The doling out of book prizes is an entirely subjective, publicity-seeking, money-making operation that doesn’t openly debate excellence, but just assigns it arbitrarily.
The judge placed his hands on the ground. He looked at his inquisitor. This is my claim, he said … In order for it to be mine nothing must be permitted to occur upon it save by my dispensation.
– Cormac McCarthy, Blood Meridian
The awarding of literary prizes is a mug’s game. I once knew a young writer whose first book was short-listed for the Governor General’s Award in Fiction. It didn’t win, but for a long time after that he expected everything he published to be short-listed for this award and/or the Giller Prize, and certainly to win one or both of them. As the years passed, he became more and more disappointed at the failure of juries to recognize his talents. Now we learn that another writer, Howard Jacobson, the winner of the 2010 Man Booker Prize, has felt bitterness because none of his works had won previously. If you give it, they will come, but they won’t always be happy when they arrive, let alone when they just get close.
Nonetheless, let’s consider this year’s slate of final nominees in the three major Canadian fiction prizes – the Scotiabank Giller Prize, the Governor General’s Award, and the Rogers Writers’ Trust. Of the 15 writers in total, only Kathleen Winter turns up on all three lists. Emma Donoghue, whose novel Room was short-listed for the U.K.’s internationally prestigious Man Booker, is on the GG and Rogers lists, but not the Giller. How do you make what most would argue is the top literary short list of the English language but not that of your own country? How can the nine judges of three major literary awards choose 12 different books for their short lists? And what does it mean when three different books win the big prizes, or two different books, or one book (only Winter’s Annabel has a chance this year)?
The answer to all the above questions is obvious: the selection process for such short lists addresses a general literary merit that excludes much more quality than it can possibly include, while the choice of a winner for a specific prize has less to do with the outstanding distinction of one book than with the judges’ ultimate negotiations, which inevitably run along lines of personal taste. To emphasize all this, there’s a Shadow Giller Jury that announces its own winners just before the “real” show.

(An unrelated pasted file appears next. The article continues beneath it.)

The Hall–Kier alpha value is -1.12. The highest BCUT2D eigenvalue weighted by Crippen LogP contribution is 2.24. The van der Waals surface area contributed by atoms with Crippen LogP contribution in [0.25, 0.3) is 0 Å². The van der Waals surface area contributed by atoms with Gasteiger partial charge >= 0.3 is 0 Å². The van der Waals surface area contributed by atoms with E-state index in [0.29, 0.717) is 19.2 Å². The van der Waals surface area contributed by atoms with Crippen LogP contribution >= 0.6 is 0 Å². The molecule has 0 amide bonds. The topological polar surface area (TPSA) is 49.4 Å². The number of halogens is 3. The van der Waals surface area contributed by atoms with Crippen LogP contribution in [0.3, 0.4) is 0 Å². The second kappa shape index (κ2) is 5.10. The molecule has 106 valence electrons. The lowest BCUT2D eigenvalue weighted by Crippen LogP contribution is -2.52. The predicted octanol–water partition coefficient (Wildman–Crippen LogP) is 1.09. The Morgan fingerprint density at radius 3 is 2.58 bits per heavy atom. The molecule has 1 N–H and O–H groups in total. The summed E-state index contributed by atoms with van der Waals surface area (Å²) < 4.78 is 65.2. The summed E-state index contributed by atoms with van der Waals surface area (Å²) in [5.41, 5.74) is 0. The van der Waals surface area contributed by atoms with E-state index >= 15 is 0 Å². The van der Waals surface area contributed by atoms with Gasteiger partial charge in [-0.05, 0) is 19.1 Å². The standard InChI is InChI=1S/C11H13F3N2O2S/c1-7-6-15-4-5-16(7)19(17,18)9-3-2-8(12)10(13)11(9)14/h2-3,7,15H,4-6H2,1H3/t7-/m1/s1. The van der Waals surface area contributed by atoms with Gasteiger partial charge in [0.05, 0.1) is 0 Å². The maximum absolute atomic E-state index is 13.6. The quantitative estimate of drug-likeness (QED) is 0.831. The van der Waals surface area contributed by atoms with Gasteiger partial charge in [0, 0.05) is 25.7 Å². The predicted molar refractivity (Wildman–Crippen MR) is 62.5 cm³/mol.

If it’s a good idea to have three different juries come up with three different short lists and for each jury to choose a winner, why not have a super winner or winners – the book or books that make the greatest number of short lists? After all, isn’t there a difference between three judges choosing a book for their list of five and nine judges putting the same book on three different lists of five? If there is no difference, then it doesn’t matter a bit that Donoghue’s appearance on that esteemed Man Booker list at the behest of five British judges is backed up by the six Canadian judges of the GG and Rogers Awards. If each list is simply an independent gathering together of good books that has nothing in common with other good-book gatherings, then let’s call literary award-giving what it is – an entirely subjective, publicity-seeking, money-making operation (especially and understandably for financially-strapped publishers) that doesn’t openly debate excellence, just assigns it arbitrarily (Canada Reads might be an exception here). The more nominees and winners there are, the more book and other sales there are – it’s the Scotiabank Giller Prize and Rogers Writers’ Trust Award, after all. Look for it one day: the Home Hardware Governor General’s Award.
While we’re on the topic of juries, there’s the interesting issue of why the most recent, five-person Man Booker jury contained only one established writer of fiction, while the 2010 Giller jury has two such fiction writers, but neither is Canadian (apparently it’s OK since the third, radio-broadcaster judge is a Canuck?). If it’s because we’re all readers capable of judging the very best, regardless of our genre expertise and preferences or a work’s national affiliation, then why have prizes based entirely on genre and such affiliation? Is it enough to read a lot of fiction and equally enough to be a “virgin” in matters of Canadian literature, as Giller judge Victoria Glendinning admitted last year? Jimi Hendrix certainly springs to mind: “But first, are you experienced?/Have you ever been experienced?” And why don’t fiction writers get to judge formal competitions in which the reputations of broadcasters are on the line? I know some writers who listen to a lot of radio.
Incidentally, despite his disappointments, that young writer I once knew got to be a better and better novelist as the years went by. The prize-winning seal of approval doesn’t make you a writer. For better or worse, it just makes you a reputation.
J.A. Wainwright’s first novel was short-listed for an international literary prize.